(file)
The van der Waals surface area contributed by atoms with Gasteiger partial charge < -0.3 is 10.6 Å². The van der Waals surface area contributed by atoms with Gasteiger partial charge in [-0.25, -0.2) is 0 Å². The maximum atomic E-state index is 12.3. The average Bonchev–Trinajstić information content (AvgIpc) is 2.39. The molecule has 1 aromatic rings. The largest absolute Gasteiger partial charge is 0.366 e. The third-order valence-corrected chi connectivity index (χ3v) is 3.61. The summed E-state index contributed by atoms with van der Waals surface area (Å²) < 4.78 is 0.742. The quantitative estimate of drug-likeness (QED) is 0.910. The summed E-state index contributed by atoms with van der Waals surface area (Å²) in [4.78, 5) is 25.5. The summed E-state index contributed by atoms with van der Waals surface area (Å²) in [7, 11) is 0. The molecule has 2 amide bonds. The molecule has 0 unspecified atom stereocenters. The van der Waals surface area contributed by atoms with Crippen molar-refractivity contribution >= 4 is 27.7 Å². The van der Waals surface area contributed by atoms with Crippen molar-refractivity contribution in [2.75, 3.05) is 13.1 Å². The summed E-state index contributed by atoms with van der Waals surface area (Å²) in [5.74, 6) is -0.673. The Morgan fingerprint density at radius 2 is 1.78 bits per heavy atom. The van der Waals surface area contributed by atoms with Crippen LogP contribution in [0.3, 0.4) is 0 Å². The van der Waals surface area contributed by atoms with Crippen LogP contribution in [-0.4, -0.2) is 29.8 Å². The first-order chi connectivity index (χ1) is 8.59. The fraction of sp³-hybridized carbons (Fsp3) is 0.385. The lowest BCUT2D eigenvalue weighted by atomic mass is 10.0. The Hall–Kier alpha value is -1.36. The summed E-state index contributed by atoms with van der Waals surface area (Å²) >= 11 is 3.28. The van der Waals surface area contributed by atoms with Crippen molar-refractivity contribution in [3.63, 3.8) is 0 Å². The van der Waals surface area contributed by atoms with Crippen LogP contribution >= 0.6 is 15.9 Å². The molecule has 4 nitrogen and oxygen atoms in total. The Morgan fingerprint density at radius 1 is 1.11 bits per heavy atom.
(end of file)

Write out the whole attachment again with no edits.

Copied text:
The van der Waals surface area contributed by atoms with Gasteiger partial charge < -0.3 is 10.6 Å². The van der Waals surface area contributed by atoms with Gasteiger partial charge in [-0.25, -0.2) is 0 Å². The maximum atomic E-state index is 12.3. The average Bonchev–Trinajstić information content (AvgIpc) is 2.39. The molecule has 1 aromatic rings. The largest absolute Gasteiger partial charge is 0.366 e. The third-order valence-corrected chi connectivity index (χ3v) is 3.61. The summed E-state index contributed by atoms with van der Waals surface area (Å²) < 4.78 is 0.742. The quantitative estimate of drug-likeness (QED) is 0.910. The summed E-state index contributed by atoms with van der Waals surface area (Å²) in [4.78, 5) is 25.5. The summed E-state index contributed by atoms with van der Waals surface area (Å²) in [7, 11) is 0. The molecule has 2 amide bonds. The molecule has 0 unspecified atom stereocenters. The van der Waals surface area contributed by atoms with Crippen molar-refractivity contribution >= 4 is 27.7 Å². The van der Waals surface area contributed by atoms with Crippen molar-refractivity contribution in [2.75, 3.05) is 13.1 Å². The summed E-state index contributed by atoms with van der Waals surface area (Å²) in [5.74, 6) is -0.673. The Morgan fingerprint density at radius 2 is 1.78 bits per heavy atom. The van der Waals surface area contributed by atoms with Crippen LogP contribution in [0.3, 0.4) is 0 Å². The van der Waals surface area contributed by atoms with Crippen LogP contribution in [-0.4, -0.2) is 29.8 Å². The first-order chi connectivity index (χ1) is 8.59. The fraction of sp³-hybridized carbons (Fsp3) is 0.385. The lowest BCUT2D eigenvalue weighted by atomic mass is 10.0. The Hall–Kier alpha value is -1.36. The summed E-state index contributed by atoms with van der Waals surface area (Å²) >= 11 is 3.28. The van der Waals surface area contributed by atoms with Crippen molar-refractivity contribution in [3.63, 3.8) is 0 Å². The van der Waals surface area contributed by atoms with Crippen LogP contribution >= 0.6 is 15.9 Å². The molecule has 4 nitrogen and oxygen atoms in total. The Morgan fingerprint density at radius 1 is 1.11 bits per heavy atom.